Typically, hydrolyzed formula is given to children with dairy allergies and could potentially make it less risky, but we don’t know until we put it to the test. Based on the population studies and meta-analyses of antibody studies, which suggested that “cow’s milk may serve as a trigger of Type 1 diabetes,” a pilot study was initiated the following year. Researchers wanted to see if babies at high genetic risk for the disease would be less likely to develop antibodies that would then attack their own pancreas if they drank hydrolyzed casein—that is, casein that was chopped up. The hydrolyzed formula did seem to reduce the appearance of at least one autoimmune antibody, but not two or more, which is much more predictive of the development of the disease.

Nevertheless, that was enough for the investigators to embark on the ambitious Trial to Reduce Incidence of Diabetes in Genetically at Risk, also known as the TRIGR study. This multinational, randomized prospective trial involved randomizing thousands of newborns across 15 countries. In 2010, preliminary data suggested the hydrolyzed formula may have helped, but they didn’t quite reach statistical significance, approximately meaning there was greater than a 1 in 20 chance the findings could have just been a fluke. Indeed, when the final autoimmune antibody results were published, the special hydrolyzed formula didn’t seem to help at all.

The researchers only looked at a special group of children, though—ones who were at high genetic risk with diabetes running in the family—whereas the great majority of children who get type 1 diabetes do not have any afflicted close relative. Perhaps most importantly, however, as the researchers themselves emphasized, their study wasn’t designed to test whether cow’s milk is or is not a trigger for the disease. Instead, it aimed to analyze the potential effects of the hydrolyzed casein formula. Maybe it’s not the casein, though. Maybe it’s the bovine insulin.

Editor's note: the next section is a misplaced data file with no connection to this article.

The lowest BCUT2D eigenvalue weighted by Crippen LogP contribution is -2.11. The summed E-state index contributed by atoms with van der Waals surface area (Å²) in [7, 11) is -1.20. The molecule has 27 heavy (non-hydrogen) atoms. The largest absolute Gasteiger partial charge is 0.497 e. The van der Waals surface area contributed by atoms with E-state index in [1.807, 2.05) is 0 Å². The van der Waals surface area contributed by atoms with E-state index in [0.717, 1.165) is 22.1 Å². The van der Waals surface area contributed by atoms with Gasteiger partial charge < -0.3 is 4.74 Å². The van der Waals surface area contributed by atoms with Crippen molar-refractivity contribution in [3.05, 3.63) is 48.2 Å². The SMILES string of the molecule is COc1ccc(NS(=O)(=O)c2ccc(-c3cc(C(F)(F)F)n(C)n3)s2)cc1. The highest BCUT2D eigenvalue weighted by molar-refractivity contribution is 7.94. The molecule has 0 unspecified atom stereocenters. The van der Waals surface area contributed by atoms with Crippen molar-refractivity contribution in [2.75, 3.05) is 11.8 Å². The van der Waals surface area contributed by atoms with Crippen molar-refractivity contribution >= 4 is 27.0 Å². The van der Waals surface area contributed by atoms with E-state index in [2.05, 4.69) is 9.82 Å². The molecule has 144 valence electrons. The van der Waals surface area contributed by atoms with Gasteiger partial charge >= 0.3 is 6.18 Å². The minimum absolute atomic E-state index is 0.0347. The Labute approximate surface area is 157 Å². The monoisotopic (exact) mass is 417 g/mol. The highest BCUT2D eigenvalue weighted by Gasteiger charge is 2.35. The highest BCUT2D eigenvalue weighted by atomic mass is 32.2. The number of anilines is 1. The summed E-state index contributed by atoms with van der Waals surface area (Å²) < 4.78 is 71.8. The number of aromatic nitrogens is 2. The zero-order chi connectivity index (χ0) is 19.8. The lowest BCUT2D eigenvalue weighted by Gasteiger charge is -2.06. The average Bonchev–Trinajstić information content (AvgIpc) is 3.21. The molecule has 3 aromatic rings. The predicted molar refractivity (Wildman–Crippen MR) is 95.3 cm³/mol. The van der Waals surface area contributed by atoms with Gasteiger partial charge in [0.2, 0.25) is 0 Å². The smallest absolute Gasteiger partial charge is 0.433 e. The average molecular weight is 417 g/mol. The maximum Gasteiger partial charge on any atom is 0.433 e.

Insulin autoantibodies—antibodies our body produces to attack our own insulin—often appear as the first sign in prediabetic children. “Because cow’s milk contains bovine insulin,” around the same time researchers were looking into casein, another team “followed the development of insulin-binding antibodies in children fed with cow’s milk formula.” They found significantly more antibodies to bovine insulin in the cow’s milk formula group compared to the exclusively breastfed group, who may have only been exposed to cow proteins through their mom’s breast milk (if their mothers consumed dairy). Furthermore, the bovine antibodies cross-reacted with human insulin, potentially being that caught-in-the-crossfire cause triggering at least some cases of type 1 diabetes.

Of course, we can’t know for sure until we put it to the test. Researchers ran another randomized, double-blind trial, but, this time, tried a cow’s milk formula from which the bovine insulin had been removed. And, indeed, without the bovine insulin exposure, the children built up significantly fewer autoimmune antibodies. What we don’t know yet is whether this will translate into fewer cases of diabetes.